In this context let me emphasise my appreciation for the full respect Jean-Claude Juncker has for the independence of the European Central Bank, which I qualified some years ago as the “fierce independence” of the central bank. As President of the ECB, I regularly attend, together with the Vice-President, the monthly meetings of the Eurogroup. Mr Juncker attends the meetings of the ECB’s Governing Council. The exchanges of views on these occasions help us, as policy-makers, to understand each others’ policy concerns while fully respecting each other’s responsibilities. I wish to take this opportunity to thank you, Jean-Claude, for the fruitful cooperation that we have enjoyed over the past few years.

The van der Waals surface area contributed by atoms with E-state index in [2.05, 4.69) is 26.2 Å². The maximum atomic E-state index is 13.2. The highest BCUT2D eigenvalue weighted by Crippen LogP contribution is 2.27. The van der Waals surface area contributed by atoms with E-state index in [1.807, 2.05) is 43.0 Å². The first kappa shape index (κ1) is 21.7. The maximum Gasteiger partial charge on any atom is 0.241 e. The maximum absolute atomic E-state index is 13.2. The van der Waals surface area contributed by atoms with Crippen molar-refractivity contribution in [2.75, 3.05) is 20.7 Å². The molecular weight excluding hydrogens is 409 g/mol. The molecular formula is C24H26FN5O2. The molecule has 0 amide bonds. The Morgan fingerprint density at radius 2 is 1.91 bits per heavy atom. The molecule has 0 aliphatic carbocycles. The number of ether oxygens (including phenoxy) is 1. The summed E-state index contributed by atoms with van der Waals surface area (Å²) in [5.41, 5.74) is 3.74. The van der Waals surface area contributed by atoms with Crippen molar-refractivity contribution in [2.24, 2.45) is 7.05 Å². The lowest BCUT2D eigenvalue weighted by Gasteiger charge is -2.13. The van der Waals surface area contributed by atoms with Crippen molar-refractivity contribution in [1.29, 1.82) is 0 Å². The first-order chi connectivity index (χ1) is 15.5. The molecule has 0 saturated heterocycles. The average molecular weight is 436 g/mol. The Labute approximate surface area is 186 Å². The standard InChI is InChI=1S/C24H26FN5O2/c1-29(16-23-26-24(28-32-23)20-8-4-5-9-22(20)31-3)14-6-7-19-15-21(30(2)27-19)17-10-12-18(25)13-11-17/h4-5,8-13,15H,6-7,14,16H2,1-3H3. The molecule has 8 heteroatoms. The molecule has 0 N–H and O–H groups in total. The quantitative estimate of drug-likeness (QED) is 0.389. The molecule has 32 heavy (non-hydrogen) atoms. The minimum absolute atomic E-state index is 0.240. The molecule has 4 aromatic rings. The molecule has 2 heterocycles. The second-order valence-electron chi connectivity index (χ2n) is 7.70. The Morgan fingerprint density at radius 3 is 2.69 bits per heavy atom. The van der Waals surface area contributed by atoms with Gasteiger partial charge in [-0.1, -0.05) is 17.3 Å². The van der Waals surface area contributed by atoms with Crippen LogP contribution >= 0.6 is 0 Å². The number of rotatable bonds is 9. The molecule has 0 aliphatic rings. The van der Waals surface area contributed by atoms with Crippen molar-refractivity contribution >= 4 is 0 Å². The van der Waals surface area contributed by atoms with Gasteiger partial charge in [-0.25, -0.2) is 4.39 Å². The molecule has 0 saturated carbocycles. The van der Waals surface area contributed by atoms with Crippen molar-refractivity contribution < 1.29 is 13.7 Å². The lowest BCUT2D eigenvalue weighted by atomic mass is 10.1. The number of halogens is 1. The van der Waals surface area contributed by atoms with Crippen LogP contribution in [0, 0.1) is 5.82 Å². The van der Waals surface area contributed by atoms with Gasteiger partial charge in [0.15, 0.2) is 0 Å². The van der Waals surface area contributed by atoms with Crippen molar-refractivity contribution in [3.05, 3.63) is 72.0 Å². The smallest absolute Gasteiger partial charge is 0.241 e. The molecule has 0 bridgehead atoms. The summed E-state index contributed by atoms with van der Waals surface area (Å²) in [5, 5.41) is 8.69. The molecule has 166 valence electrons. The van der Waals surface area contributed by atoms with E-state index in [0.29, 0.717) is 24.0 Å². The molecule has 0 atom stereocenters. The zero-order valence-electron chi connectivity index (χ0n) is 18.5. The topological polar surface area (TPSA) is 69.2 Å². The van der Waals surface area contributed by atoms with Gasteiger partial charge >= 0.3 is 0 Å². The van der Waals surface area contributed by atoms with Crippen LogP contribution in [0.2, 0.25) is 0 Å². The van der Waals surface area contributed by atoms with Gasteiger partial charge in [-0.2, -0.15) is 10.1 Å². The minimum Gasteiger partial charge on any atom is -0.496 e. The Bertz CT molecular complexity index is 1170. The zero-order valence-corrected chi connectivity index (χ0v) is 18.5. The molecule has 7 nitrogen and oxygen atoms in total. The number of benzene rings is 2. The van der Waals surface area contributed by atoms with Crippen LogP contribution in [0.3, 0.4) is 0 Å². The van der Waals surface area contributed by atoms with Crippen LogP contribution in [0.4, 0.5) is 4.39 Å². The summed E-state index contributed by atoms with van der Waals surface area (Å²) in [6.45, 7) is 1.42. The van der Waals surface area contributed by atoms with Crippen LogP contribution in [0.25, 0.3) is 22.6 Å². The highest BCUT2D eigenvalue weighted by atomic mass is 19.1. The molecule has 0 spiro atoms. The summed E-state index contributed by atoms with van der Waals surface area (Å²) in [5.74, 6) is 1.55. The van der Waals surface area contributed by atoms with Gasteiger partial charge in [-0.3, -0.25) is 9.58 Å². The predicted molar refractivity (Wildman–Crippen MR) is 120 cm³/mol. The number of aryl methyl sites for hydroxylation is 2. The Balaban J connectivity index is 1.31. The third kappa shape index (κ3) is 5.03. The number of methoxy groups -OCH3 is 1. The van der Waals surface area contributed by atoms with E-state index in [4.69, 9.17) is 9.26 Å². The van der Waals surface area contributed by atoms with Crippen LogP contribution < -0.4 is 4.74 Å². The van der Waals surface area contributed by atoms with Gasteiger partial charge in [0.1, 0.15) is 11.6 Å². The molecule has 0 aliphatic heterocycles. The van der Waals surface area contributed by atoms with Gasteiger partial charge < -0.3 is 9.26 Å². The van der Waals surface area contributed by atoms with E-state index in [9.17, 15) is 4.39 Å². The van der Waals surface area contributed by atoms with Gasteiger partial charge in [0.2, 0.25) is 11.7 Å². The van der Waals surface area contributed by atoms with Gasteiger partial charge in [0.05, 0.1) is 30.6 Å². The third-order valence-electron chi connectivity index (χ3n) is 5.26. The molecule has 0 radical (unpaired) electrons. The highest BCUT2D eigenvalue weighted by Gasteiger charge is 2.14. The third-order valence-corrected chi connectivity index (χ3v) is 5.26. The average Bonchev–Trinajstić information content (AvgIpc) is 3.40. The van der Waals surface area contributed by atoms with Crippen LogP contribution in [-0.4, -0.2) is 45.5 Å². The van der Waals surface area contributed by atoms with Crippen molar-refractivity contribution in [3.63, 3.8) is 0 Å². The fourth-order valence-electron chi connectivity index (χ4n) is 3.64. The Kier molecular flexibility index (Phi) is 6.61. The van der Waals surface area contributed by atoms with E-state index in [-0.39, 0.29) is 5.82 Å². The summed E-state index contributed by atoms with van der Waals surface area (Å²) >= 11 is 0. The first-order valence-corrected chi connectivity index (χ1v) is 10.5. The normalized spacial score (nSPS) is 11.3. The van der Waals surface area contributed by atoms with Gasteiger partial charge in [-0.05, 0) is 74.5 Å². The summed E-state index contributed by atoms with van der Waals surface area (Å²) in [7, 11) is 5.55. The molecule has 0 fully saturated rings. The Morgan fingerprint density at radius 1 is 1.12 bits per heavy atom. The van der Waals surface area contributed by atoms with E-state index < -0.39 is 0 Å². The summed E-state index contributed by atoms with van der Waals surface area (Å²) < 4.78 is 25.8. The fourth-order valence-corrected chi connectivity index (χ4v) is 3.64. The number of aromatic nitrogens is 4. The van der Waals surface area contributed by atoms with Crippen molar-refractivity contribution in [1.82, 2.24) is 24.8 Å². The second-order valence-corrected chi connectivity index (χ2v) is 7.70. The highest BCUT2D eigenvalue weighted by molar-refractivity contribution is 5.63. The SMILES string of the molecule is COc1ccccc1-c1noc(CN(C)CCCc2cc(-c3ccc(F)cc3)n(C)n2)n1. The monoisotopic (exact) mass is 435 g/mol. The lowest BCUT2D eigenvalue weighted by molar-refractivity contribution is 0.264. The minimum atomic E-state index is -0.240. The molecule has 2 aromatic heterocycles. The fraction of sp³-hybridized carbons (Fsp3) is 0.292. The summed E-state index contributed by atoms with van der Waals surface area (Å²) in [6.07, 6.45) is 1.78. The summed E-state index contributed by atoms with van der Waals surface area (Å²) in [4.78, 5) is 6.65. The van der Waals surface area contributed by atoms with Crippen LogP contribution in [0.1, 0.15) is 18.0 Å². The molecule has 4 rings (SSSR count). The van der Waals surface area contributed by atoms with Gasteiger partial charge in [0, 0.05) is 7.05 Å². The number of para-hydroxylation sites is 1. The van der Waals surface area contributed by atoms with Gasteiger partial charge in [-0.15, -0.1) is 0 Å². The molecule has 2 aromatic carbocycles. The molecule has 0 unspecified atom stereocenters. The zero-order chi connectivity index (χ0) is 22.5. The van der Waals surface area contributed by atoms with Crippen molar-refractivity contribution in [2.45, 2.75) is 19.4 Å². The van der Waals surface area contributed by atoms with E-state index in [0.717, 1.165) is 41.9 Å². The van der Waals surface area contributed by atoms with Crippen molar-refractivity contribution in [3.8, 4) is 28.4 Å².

There is yet another aspect I admire about Mr Juncker, and this is his mastery of language. La maîtrise des langues en Europe est primordiale, car l’enjeu et le grand défi européen c’est la création d’un sentiment collectif européen mais aussi et surtout pouvoir parler le même langage alors que l’on parle des langues différentes. C’est faire en sorte que, concrètement, les messages politiques soient entendus partout de la même manière quand bien même ils seront émis dans des langues différentes. Je me rappelle une pensée du philosophe Edgar Morin qui disait que “le génie européen n’est pas seulement dans la pluralité et dans le changement, il est dans le dialogue des pluralités qui produit le changement” ( Penser l’Europe). C’est pourquoi Jean-Claude Juncker, avec sa parfaite maîtrise des langues, est bien placé pour être au coeur du dialogue des pluralités qui constituent l'universel européen.